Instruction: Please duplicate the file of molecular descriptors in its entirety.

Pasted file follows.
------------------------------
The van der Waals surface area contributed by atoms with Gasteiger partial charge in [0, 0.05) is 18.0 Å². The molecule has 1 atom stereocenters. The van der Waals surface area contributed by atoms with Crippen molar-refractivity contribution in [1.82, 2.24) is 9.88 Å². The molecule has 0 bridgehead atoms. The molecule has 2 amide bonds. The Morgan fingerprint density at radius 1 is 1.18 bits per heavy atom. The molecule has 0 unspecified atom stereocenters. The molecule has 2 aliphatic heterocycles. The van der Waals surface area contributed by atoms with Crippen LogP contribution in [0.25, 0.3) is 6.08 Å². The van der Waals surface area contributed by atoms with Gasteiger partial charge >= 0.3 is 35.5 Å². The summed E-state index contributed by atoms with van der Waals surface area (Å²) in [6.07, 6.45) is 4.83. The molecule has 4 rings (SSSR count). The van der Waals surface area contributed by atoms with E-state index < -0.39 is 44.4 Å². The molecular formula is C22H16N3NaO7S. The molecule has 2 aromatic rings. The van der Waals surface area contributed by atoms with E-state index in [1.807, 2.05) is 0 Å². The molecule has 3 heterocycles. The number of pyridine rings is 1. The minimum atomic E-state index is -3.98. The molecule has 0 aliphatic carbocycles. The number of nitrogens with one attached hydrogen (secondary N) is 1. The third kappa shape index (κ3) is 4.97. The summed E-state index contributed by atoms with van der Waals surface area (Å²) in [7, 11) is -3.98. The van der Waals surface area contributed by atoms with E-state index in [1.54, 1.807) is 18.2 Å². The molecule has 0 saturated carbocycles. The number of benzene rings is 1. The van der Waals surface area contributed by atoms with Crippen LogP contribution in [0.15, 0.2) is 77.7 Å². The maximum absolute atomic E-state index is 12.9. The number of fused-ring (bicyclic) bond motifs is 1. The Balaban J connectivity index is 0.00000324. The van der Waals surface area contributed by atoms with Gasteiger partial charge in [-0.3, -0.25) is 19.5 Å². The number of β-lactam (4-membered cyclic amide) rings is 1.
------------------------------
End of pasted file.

The van der Waals surface area contributed by atoms with Gasteiger partial charge in [0, 0.05) is 18.0 Å². The molecule has 1 atom stereocenters. The van der Waals surface area contributed by atoms with Crippen molar-refractivity contribution in [1.82, 2.24) is 9.88 Å². The molecule has 0 bridgehead atoms. The molecule has 2 amide bonds. The Morgan fingerprint density at radius 1 is 1.18 bits per heavy atom. The molecule has 0 unspecified atom stereocenters. The molecule has 2 aliphatic heterocycles. The van der Waals surface area contributed by atoms with Crippen LogP contribution in [0.25, 0.3) is 6.08 Å². The van der Waals surface area contributed by atoms with Gasteiger partial charge >= 0.3 is 35.5 Å². The summed E-state index contributed by atoms with van der Waals surface area (Å²) in [6.07, 6.45) is 4.83. The molecule has 4 rings (SSSR count). The van der Waals surface area contributed by atoms with E-state index < -0.39 is 44.4 Å². The molecular formula is C22H16N3NaO7S. The molecule has 2 aromatic rings. The van der Waals surface area contributed by atoms with E-state index in [1.807, 2.05) is 0 Å². The molecule has 3 heterocycles. The number of pyridine rings is 1. The minimum atomic E-state index is -3.98. The molecule has 0 aliphatic carbocycles. The number of nitrogens with one attached hydrogen (secondary N) is 1. The third kappa shape index (κ3) is 4.97. The summed E-state index contributed by atoms with van der Waals surface area (Å²) in [7, 11) is -3.98. The van der Waals surface area contributed by atoms with E-state index in [1.54, 1.807) is 18.2 Å². The molecule has 0 saturated carbocycles. The number of benzene rings is 1. The van der Waals surface area contributed by atoms with Crippen LogP contribution in [0.15, 0.2) is 77.7 Å². The maximum absolute atomic E-state index is 12.9. The number of fused-ring (bicyclic) bond motifs is 1. The Balaban J connectivity index is 0.00000324. The van der Waals surface area contributed by atoms with Gasteiger partial charge in [-0.3, -0.25) is 19.5 Å². The number of β-lactam (4-membered cyclic amide) rings is 1.